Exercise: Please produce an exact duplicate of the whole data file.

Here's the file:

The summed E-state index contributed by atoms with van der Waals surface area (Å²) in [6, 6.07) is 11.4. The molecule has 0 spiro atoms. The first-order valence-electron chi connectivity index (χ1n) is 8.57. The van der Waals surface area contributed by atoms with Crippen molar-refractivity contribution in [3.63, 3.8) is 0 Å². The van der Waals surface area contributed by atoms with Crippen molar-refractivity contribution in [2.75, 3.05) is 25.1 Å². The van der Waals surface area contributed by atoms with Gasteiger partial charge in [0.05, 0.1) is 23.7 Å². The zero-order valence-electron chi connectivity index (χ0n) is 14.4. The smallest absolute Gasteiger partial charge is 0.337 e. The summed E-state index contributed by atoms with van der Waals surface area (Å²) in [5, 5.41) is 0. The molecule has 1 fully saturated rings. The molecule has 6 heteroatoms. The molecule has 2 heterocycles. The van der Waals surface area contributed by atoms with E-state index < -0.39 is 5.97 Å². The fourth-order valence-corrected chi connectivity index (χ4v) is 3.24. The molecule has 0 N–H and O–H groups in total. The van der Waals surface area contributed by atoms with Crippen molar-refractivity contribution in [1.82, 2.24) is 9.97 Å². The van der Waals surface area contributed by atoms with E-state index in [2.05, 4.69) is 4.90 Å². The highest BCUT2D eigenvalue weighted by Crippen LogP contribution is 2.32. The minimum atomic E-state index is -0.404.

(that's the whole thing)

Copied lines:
The summed E-state index contributed by atoms with van der Waals surface area (Å²) in [6, 6.07) is 11.4. The molecule has 0 spiro atoms. The first-order valence-electron chi connectivity index (χ1n) is 8.57. The van der Waals surface area contributed by atoms with Crippen molar-refractivity contribution in [3.63, 3.8) is 0 Å². The van der Waals surface area contributed by atoms with Crippen molar-refractivity contribution in [2.75, 3.05) is 25.1 Å². The van der Waals surface area contributed by atoms with Gasteiger partial charge in [0.05, 0.1) is 23.7 Å². The zero-order valence-electron chi connectivity index (χ0n) is 14.4. The smallest absolute Gasteiger partial charge is 0.337 e. The summed E-state index contributed by atoms with van der Waals surface area (Å²) in [5, 5.41) is 0. The molecule has 1 fully saturated rings. The molecule has 6 heteroatoms. The molecule has 2 heterocycles. The van der Waals surface area contributed by atoms with E-state index < -0.39 is 5.97 Å². The fourth-order valence-corrected chi connectivity index (χ4v) is 3.24. The molecule has 0 N–H and O–H groups in total. The van der Waals surface area contributed by atoms with Crippen molar-refractivity contribution in [1.82, 2.24) is 9.97 Å². The van der Waals surface area contributed by atoms with E-state index in [2.05, 4.69) is 4.90 Å². The highest BCUT2D eigenvalue weighted by Crippen LogP contribution is 2.32. The minimum atomic E-state index is -0.404.